Things to Do

Beyond the Bluebonnets – 5 Other Things You Should Know About Willow City

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Tony Maples Photography


Most Texans living in the Texas Hill Country already know about the Willow City Loop, a 13-mile stretch of road off of FM 1323 about 12 miles northeast of Fredericksburg in Gillespie County.

In late March and early April, the two-lane highway is often bumper-to-bumper with bluebonnet-seekers. It is considered one of the premier springtime destinations in the state, winding through canyons and meadows filled with bluebonnets and other wildflowers, before finally reconnecting with Highway 16.

The Willow City Loop is usually just a scenic side-trip off of State Highway 16 on the way to or from Fredericksburg or Enchanted Rock State Natural Area, with nary a thought about the “city” itself and its rich, tenacious history. So, here are 5 more things to know about Willow City…

1. Willow City was settled by a preacher.

Willow City by Barbara Shallue

Photo: Barbara Shallue

Willow City was settled before the Civil War by a Baptist preacher who apparently didn’t feel comfortable around his German neighbors, so instead of traveling 12 miles to Fredericksburg for supplies and whatever, they would venture 90 miles to Austin… in a wagon, no less. (Source: Tourin’ Texas, July 2003)

2. Willow City was a hangout for outlaws.

willow city loop bluebonnets

Photo: Barbara Shallue

In the 1880s, Willow City was reportedly a hangout for outlaws. There were even three stabbings in the schoolhouse. (Source: Tourin’ Texas, July 2003)

3. Willow City was almost a ghost town.

Indian paintbrush

Photo: Barbara Shallue

In 1900, the population had reached a whopping 132 residents. There were three general stores, a drugstore, two blacksmiths, and a cotton gin. By the 1960s, the population had dropped to 17. It almost joined the list of Texas Ghost Towns.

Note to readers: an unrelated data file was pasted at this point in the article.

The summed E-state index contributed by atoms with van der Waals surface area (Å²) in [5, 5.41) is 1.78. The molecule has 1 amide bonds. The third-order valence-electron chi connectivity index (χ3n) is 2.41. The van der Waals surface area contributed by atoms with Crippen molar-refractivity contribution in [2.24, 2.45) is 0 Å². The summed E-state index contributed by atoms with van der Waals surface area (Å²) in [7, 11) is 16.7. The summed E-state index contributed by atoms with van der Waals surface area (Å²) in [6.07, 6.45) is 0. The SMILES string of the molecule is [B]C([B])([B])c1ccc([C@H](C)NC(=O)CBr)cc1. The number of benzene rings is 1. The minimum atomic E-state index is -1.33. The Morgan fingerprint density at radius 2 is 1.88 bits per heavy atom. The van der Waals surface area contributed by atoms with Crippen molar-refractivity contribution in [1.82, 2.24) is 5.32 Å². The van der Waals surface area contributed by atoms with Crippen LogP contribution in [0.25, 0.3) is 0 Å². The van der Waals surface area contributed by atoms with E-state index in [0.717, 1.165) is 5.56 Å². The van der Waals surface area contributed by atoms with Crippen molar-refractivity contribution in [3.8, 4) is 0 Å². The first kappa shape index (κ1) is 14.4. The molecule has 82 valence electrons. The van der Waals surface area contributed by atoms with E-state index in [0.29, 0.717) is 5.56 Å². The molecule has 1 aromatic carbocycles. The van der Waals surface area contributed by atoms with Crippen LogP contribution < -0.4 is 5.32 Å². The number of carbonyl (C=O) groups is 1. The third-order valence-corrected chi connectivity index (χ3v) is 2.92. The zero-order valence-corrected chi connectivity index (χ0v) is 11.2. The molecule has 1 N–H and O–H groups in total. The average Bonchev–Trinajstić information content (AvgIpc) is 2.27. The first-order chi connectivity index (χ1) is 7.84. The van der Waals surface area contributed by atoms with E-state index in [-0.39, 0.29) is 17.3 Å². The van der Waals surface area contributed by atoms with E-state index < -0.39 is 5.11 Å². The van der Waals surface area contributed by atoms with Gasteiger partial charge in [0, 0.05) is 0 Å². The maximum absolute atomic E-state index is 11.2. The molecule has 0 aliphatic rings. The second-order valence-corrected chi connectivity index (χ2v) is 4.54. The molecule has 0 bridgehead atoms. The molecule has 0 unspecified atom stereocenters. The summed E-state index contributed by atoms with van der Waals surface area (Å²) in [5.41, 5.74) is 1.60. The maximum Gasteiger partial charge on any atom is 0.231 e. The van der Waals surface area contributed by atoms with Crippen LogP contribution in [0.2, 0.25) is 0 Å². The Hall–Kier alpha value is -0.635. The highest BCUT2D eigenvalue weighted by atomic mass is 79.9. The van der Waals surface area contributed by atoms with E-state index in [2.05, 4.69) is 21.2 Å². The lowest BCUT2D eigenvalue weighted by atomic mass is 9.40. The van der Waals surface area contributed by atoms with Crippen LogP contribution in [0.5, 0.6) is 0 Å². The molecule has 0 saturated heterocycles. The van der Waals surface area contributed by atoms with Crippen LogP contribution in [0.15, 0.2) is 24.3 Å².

The current population has held steady between 70 and 80 residents for a couple of decades; however, it is now home to only one general store and two bars. The school building remains as a historic landmark, but students travel to Fredericksburg for classes. The boiler in the gin exploded in 1924, killing two people, and the post office recently closed. There is one church, but it is currently lacking a preacher, and there’s not a single traffic light in sight.

4. There are two local watering holes.

white poppies

Photo: Barbara Shallue

As far as the two bars are concerned. both are pretty rustic, full of country character, and popular with visitors coming to experience the Willow City Loop or Enchanted Rock via motorcycle, bicycle, or car. Harry’s on the Loop, located at 2732 Ranch Road 1323, Willow City, Texas, is a pure Texas roadhouse, complete with a vintage juke-box and cigarette machine. While Harry’s provides free peanuts, chips, and other snacks to munch while sipping on your beverage, Knot in the Loop, located at 236 Ranch Road 1323, Willow City, Texas is not only a bar, but also a restaurant. It serves hamburgers, French fries, quesadillas, and other basic Texas roadside favorites.

5. Locals cherish their city.

bluebonnets and poppies on willow city loop

Photo: Barbara Shallue

Willow City is a peaceful place, according to the clerk at the General Store, who has lived there all of his life. He hopes it stays that way.

P.S. Visitors to the Willow City Loop should remember that the land along the road is privately owned. If you go, stay on the road, and don’t block driveways. Be respectful!